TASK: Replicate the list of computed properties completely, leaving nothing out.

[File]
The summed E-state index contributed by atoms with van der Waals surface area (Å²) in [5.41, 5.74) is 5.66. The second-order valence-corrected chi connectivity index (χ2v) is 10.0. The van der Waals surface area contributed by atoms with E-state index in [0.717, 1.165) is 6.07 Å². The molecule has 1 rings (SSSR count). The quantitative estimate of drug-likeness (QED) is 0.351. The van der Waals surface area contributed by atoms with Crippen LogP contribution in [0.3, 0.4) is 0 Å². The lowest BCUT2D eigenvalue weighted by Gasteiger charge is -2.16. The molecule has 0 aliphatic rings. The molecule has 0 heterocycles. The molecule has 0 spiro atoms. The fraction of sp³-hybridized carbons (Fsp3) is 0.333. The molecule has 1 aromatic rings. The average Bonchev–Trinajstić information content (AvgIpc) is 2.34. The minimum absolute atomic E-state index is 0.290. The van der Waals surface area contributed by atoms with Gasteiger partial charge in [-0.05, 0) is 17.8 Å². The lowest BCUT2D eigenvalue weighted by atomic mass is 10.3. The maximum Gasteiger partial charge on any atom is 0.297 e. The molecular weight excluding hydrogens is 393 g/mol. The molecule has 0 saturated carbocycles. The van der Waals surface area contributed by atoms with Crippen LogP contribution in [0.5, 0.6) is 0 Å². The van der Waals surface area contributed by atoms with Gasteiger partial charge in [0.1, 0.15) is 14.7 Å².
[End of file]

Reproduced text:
The summed E-state index contributed by atoms with van der Waals surface area (Å²) in [5.41, 5.74) is 5.66. The second-order valence-corrected chi connectivity index (χ2v) is 10.0. The van der Waals surface area contributed by atoms with E-state index in [0.717, 1.165) is 6.07 Å². The molecule has 1 rings (SSSR count). The quantitative estimate of drug-likeness (QED) is 0.351. The van der Waals surface area contributed by atoms with Crippen LogP contribution in [0.3, 0.4) is 0 Å². The lowest BCUT2D eigenvalue weighted by Gasteiger charge is -2.16. The molecule has 0 aliphatic rings. The molecule has 0 heterocycles. The molecule has 0 spiro atoms. The fraction of sp³-hybridized carbons (Fsp3) is 0.333. The molecule has 1 aromatic rings. The average Bonchev–Trinajstić information content (AvgIpc) is 2.34. The minimum absolute atomic E-state index is 0.290. The van der Waals surface area contributed by atoms with Gasteiger partial charge in [-0.05, 0) is 17.8 Å². The lowest BCUT2D eigenvalue weighted by atomic mass is 10.3. The maximum Gasteiger partial charge on any atom is 0.297 e. The molecular weight excluding hydrogens is 393 g/mol. The molecule has 0 saturated carbocycles. The van der Waals surface area contributed by atoms with Crippen LogP contribution in [0.5, 0.6) is 0 Å². The van der Waals surface area contributed by atoms with Gasteiger partial charge in [0.1, 0.15) is 14.7 Å².